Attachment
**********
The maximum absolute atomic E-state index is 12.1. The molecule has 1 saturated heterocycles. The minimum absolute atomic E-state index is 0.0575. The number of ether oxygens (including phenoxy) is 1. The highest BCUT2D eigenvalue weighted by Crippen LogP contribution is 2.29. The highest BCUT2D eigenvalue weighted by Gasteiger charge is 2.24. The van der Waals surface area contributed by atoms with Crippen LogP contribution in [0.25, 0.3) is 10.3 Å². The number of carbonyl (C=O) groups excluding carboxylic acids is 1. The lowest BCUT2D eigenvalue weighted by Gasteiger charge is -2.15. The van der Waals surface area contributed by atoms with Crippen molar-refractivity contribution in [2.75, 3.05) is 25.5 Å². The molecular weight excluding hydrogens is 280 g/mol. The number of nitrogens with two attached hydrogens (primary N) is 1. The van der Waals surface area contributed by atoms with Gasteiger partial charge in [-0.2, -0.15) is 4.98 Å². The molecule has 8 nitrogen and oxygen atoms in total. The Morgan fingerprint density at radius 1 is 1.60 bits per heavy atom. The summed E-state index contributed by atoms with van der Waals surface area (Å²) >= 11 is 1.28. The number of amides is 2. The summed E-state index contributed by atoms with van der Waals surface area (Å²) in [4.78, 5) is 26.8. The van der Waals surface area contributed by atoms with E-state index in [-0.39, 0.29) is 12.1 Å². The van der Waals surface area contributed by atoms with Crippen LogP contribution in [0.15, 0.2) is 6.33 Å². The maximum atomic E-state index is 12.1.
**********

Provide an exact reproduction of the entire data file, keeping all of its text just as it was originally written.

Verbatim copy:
The maximum absolute atomic E-state index is 12.1. The molecule has 1 saturated heterocycles. The minimum absolute atomic E-state index is 0.0575. The number of ether oxygens (including phenoxy) is 1. The highest BCUT2D eigenvalue weighted by Crippen LogP contribution is 2.29. The highest BCUT2D eigenvalue weighted by Gasteiger charge is 2.24. The van der Waals surface area contributed by atoms with Crippen LogP contribution in [0.25, 0.3) is 10.3 Å². The number of carbonyl (C=O) groups excluding carboxylic acids is 1. The lowest BCUT2D eigenvalue weighted by Gasteiger charge is -2.15. The van der Waals surface area contributed by atoms with Crippen molar-refractivity contribution in [2.75, 3.05) is 25.5 Å². The molecular weight excluding hydrogens is 280 g/mol. The number of nitrogens with two attached hydrogens (primary N) is 1. The van der Waals surface area contributed by atoms with Gasteiger partial charge in [-0.2, -0.15) is 4.98 Å². The molecule has 8 nitrogen and oxygen atoms in total. The Morgan fingerprint density at radius 1 is 1.60 bits per heavy atom. The summed E-state index contributed by atoms with van der Waals surface area (Å²) >= 11 is 1.28. The number of amides is 2. The summed E-state index contributed by atoms with van der Waals surface area (Å²) in [4.78, 5) is 26.8. The van der Waals surface area contributed by atoms with E-state index in [-0.39, 0.29) is 12.1 Å². The van der Waals surface area contributed by atoms with Crippen LogP contribution in [0.15, 0.2) is 6.33 Å². The maximum atomic E-state index is 12.1.